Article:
Friday, 7 July 2017

The good bits from the half-baked cake

It's a shame that MBIE's inquiry into the petrol industry was semi-botched. The commissioned report did some good stuff, but was unable - and was always going to be unable, given the time and resource constraints it was lumbered with - to get to the only answer that would have really mattered: are the returns ('WACC') earned by the petrol companies excessive compared to what is reasonable for an industry like petrol retailing?

That, self-evidently, requires a set of standardised financial information so the companies can be assessed in a sensible way. But as the report team found the data wasn't always there at all, let alone reported on an industry-wide consistent basis, and it would have involved a good deal of heavy-duty financial analysis to make it consistent, as anyone involved with price regulation under Part 4 of the Commerce Act knows. The back end of Chapter 4 of the report lists all the knotty issues: they weren't going to be put to bed in the few months the report team were given.

I'm no great fan of finger-pointing with the benefit of hindsight, but on this occasion I think that the government and MBIE should have known there was a high risk that the profitability numbers, key to any definitive answers, weren't going to be forthcoming given the time and resources allotted.

And I'm also uncomfortable with this kind of judicial limbo. The petrol companies are neither clearly off the hook, nor clearly convicted. I'm not sure governments should be publishing reports, about anyone, effectively saying "you could well be up to something". That can't be right: prove something, or clear off.

That's another benefit, by the way, of properly resourced market studies rather than hurried half-measures. People tend to think that market studies are mostly used to find rorts and abuses, and of course they can and have, but equally they can clear companies of popular misconceptions. In New Zealand (and even more so in Australia) there is always going to be somebody having a go at some industry or other. Sometimes the go is well-founded, sometimes it's basely political: properly run market inquiries can put the facts to bed and see off the uninformed muckrakers. This half-baked time round, we ended up with just about the worst outcome, for everyone, of suspicions left unresolved. And we're now going to have to do the full, proper inquiry that should have been done in the first place.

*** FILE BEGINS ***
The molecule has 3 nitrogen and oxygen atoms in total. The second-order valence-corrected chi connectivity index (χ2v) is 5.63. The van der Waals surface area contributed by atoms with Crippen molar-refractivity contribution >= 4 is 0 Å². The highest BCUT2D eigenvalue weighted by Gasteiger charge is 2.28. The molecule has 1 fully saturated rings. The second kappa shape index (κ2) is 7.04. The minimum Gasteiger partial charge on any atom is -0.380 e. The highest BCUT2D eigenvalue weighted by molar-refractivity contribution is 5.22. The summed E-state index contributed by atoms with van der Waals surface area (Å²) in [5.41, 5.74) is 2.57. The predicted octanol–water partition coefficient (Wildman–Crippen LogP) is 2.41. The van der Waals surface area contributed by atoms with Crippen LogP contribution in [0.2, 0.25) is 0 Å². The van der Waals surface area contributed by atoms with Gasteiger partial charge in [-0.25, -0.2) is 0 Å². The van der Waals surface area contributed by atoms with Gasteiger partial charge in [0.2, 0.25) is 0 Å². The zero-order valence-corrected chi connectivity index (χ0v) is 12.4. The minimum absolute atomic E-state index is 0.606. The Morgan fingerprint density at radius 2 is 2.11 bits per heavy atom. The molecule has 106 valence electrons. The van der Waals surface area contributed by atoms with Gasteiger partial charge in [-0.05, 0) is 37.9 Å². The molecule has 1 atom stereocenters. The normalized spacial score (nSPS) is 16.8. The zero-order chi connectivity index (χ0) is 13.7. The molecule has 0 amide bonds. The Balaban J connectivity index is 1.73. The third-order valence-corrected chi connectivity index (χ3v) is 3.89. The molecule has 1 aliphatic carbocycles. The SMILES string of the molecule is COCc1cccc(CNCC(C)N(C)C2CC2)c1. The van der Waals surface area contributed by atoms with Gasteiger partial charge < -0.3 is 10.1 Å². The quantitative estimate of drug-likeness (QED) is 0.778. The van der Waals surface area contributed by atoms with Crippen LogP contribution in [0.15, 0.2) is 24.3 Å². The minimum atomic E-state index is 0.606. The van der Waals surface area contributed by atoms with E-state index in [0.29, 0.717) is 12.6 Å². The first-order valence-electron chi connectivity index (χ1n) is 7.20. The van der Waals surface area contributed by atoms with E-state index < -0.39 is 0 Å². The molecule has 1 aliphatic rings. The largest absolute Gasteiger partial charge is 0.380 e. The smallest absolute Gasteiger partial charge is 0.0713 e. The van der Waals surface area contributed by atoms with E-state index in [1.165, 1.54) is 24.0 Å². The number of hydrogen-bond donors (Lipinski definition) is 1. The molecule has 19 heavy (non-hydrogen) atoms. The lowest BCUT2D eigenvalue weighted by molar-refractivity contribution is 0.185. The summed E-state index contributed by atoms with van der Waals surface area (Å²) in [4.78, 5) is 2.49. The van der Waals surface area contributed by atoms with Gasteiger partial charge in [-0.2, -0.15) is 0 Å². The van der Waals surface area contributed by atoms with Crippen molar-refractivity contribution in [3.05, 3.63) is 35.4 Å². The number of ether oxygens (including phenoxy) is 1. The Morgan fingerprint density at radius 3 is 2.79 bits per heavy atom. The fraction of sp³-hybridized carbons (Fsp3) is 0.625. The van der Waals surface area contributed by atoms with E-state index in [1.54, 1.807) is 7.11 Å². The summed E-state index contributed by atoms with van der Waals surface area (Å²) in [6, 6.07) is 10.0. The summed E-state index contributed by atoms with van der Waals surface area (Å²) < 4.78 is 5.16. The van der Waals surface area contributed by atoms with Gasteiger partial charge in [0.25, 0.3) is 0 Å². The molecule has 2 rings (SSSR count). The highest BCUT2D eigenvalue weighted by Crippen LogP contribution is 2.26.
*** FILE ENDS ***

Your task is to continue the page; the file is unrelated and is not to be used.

More positively, the report did find some interesting non-WACC results. This pattern of regional petrol margins, for example, confirmed a lot of what the Commerce Commission's Z / Chevron decision had also found.

This is consistent with Gull constraining profitability where it operates (only north of Wellington). As the Commission put it (para 205), "The evidence suggests Gull is acting as a significant competitive force driving prices downwards".

What's happening in the rest of the country? Three of the Commissioners in Z / Chevron kicked for touch: they said (para 231.2) that in non-Gull areas, "it is unclear whether, viewed in the round, individual local market conditions can be said to be conducive to a coordinated outcome. There are a range of market features, that do not all point in the same direction", and anyway Z acquiring Chevron wouldn't make any difference to whatever was happening. The dissenting Commissioner, Dr Jill Walker, felt (para 10 of her dissent) that "there is currently evidence of such tacit coordination among petrol retailers which follows a leader-follower pattern".